Round 6: CF Devon White, 1981
The Jamaica native spent his first six Major League seasons with the Angels, winning the first two of seven Gold Gloves and making the first of three All-Star Game appearances. White compiled 1,934 hits, 346 steals and a .263 batting average in his 17-year career. The Angels also drafted some local favorites in Troy Percival, Clyde Wright and Gary DiSarcina in this round.
Round 7: CF Jim Edmonds, 1988
Edmonds' best years wound up coming in St. Louis, but before that, he was a Angels fixture, winning a couple of Gold Gloves, making an All-Star team and turning in possibly the greatest catch in franchise history, diving over his shoulder near the warning track at Kauffman Stadium in 1997. Edmonds' career finished with eight Gold Gloves, 393 home runs and a .284 batting average. Edmonds was dealt to the Cardinals in a deal that brought back second baseman Adam Kennedy in March 2000. In December 2007, he was traded from the Cardinals to the Padres for current Angels third baseman David Freese.
Round 8: OF Kole Calhoun, 2010
In win-now mode and with the upper levels of their farm system drying up, the Angels wanted to take players who could rise through the system quickly in 2010. And in the eighth round, they got just that with Calhoun, who compiled 222 Major League plate appearances -- and an .808 OPS -- by his third full season in 2013 and entered 2014 as the starting right fielder and leadoff hitter.
Round 9: Mark McLemore, 1982
McLemore spent parts of his first five Major League seasons with the Angels, which wound up being one of seven teams he played for during a 19-year career in which he batted .259/.349/.341 while seeing time at six different positions (second base, third base, shortstop and all three outfield spots).
Round 10: 2B Howie Kendrick, 2002
Taken out of St. Johns River Community College in Palatka, Fla., Kendrick has continued to provide steady production at the keystone. The 30-year-old has been with the Angels since '06 and has been the everyday second baseman since 2010, providing solid defense, above-average speed and some of the best opposite-field power in the game. From 2010-13, Kendrick -- an All-Star in 2011 -- batted .287/.327/.426 while averaging 142 games per season.
Round 11: OF Ruben Amaro Jr., 1987
He's known now as the general manager of the Phillies, but before that, Amaro was a Major League outfielder, compiling 485 games and a .663 OPS from 1991-98. He played the first 10 games of his career with the Angels, then was traded alongside pitcher Kyle Abbott for outfielder and first baseman Von Hayes in December 1991.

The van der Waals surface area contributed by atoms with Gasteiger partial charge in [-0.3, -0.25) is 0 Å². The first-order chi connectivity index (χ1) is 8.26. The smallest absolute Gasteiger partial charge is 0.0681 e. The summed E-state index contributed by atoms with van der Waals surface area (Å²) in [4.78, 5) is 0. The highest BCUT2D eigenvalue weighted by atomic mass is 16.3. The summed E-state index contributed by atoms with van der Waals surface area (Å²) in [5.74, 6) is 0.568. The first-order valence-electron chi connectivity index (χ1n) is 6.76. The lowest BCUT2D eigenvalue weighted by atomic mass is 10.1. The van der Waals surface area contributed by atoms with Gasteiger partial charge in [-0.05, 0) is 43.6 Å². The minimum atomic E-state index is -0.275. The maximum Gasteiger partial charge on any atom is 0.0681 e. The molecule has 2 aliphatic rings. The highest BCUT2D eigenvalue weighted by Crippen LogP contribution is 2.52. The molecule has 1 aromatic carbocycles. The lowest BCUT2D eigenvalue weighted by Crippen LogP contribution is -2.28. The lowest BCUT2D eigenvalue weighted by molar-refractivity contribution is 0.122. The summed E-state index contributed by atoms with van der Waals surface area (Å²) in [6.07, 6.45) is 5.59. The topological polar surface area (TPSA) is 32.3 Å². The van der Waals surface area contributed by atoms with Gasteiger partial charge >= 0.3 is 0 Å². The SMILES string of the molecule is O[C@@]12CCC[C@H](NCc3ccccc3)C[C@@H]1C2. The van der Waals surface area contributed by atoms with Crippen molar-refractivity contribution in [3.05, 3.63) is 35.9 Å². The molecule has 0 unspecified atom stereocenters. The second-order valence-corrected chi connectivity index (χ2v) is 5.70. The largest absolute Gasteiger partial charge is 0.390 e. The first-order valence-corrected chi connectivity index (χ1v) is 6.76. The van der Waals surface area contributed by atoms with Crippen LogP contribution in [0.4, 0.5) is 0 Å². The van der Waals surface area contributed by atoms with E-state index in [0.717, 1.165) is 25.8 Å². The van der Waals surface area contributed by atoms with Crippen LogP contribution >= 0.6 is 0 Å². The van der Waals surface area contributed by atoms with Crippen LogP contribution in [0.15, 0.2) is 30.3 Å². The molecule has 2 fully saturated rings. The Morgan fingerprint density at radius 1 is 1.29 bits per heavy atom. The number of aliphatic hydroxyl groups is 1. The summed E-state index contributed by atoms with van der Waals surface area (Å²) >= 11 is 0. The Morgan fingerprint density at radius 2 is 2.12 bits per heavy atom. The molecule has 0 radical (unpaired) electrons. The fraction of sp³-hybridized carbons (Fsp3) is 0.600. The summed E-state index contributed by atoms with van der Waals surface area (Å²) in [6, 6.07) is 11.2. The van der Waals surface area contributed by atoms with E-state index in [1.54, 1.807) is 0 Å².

Round 12: RP Jordan Walden, 2006
The hard-throwing Texan saved 32 games and posted a 2.98 ERA in 2011, then had a 3.46 ERA in 45 appearances in 2012 and was traded to the Braves in a one-for-one deal that brought back starting pitcher Tommy Hanson the following offseason.
Round 13: UT Alfredo Amezaga, 1999
The Mexico native played in 122 games with the Angels from 2002-04, before the Rockies selected him off waivers. Amezaga, who still plays for his home country, went on to have a nine-year Major League career, batting .247 and serving as a super-utility player in every sense of the word.
Round 14: SP Nick Adenhart, 2004
This pick comes with a heavy heart, because Adenhart was just starting to show glimpses of a sparkling career before a drunk driver took his life at age 22 on April 9, 2009. Hours earlier, Adenhart pitched six shutout innings against the A's in his 2009 debut. The Maryland native would've been 27 years old right now, and perhaps somewhere in the front end of the Angels' starting rotation.
Round 15: SP Chuck Finley, 1984
Officially, Finley was the fourth overall selection by the Angels in 1985. But that was in the January Secondary, a mere seven months after the Angels had originally selected him in the 15th round. Finley went on to be one of the best starting pitchers in franchise history from 1986-99, setting club records in wins (165) and innings (2,675), and ranking second to Nolan Ryan in strikeouts (2,151). Finley's career -- spent in Cleveland and St. Louis over the last three years - finished with a 3.85 ERA and five All-Star Game appearances.